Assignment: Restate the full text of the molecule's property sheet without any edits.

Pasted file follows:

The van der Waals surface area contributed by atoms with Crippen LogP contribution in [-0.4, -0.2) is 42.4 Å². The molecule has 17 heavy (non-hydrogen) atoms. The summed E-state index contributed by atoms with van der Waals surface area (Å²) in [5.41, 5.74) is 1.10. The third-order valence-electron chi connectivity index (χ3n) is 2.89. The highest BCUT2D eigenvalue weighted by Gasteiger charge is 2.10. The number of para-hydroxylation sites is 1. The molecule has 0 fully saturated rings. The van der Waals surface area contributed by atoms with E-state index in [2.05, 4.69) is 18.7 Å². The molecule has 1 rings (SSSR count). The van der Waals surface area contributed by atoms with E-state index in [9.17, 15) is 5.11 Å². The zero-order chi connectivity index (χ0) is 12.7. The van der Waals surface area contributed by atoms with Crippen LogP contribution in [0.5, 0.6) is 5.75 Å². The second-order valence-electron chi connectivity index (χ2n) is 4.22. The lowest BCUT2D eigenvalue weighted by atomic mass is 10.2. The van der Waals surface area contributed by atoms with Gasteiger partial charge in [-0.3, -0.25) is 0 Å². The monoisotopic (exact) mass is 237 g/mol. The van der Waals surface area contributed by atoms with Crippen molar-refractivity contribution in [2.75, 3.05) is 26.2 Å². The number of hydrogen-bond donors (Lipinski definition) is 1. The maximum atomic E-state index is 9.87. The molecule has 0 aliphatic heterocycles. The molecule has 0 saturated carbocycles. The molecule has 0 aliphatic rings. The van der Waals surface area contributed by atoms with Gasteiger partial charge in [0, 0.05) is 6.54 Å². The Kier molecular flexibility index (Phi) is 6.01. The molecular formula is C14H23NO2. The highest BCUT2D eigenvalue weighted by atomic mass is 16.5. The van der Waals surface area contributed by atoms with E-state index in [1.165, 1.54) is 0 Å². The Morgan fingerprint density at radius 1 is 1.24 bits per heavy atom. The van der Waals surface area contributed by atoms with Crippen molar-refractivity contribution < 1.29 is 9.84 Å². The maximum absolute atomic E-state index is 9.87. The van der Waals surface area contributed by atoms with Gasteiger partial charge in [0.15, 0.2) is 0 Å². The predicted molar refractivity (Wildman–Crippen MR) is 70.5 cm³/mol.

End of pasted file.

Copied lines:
The van der Waals surface area contributed by atoms with Crippen LogP contribution in [-0.4, -0.2) is 42.4 Å². The molecule has 17 heavy (non-hydrogen) atoms. The summed E-state index contributed by atoms with van der Waals surface area (Å²) in [5.41, 5.74) is 1.10. The third-order valence-electron chi connectivity index (χ3n) is 2.89. The highest BCUT2D eigenvalue weighted by Gasteiger charge is 2.10. The number of para-hydroxylation sites is 1. The molecule has 0 fully saturated rings. The van der Waals surface area contributed by atoms with E-state index in [2.05, 4.69) is 18.7 Å². The molecule has 1 rings (SSSR count). The van der Waals surface area contributed by atoms with E-state index in [9.17, 15) is 5.11 Å². The zero-order chi connectivity index (χ0) is 12.7. The van der Waals surface area contributed by atoms with Crippen LogP contribution in [0.5, 0.6) is 5.75 Å². The second-order valence-electron chi connectivity index (χ2n) is 4.22. The lowest BCUT2D eigenvalue weighted by atomic mass is 10.2. The van der Waals surface area contributed by atoms with Gasteiger partial charge in [-0.3, -0.25) is 0 Å². The monoisotopic (exact) mass is 237 g/mol. The van der Waals surface area contributed by atoms with Crippen molar-refractivity contribution in [2.75, 3.05) is 26.2 Å². The number of hydrogen-bond donors (Lipinski definition) is 1. The maximum atomic E-state index is 9.87. The molecule has 0 aliphatic heterocycles. The molecule has 0 saturated carbocycles. The molecule has 0 aliphatic rings. The van der Waals surface area contributed by atoms with Gasteiger partial charge in [0, 0.05) is 6.54 Å². The Kier molecular flexibility index (Phi) is 6.01. The molecular formula is C14H23NO2. The highest BCUT2D eigenvalue weighted by atomic mass is 16.5. The van der Waals surface area contributed by atoms with E-state index in [1.165, 1.54) is 0 Å². The Morgan fingerprint density at radius 1 is 1.24 bits per heavy atom. The van der Waals surface area contributed by atoms with Crippen molar-refractivity contribution < 1.29 is 9.84 Å². The maximum absolute atomic E-state index is 9.87. The van der Waals surface area contributed by atoms with Gasteiger partial charge in [0.15, 0.2) is 0 Å². The predicted molar refractivity (Wildman–Crippen MR) is 70.5 cm³/mol.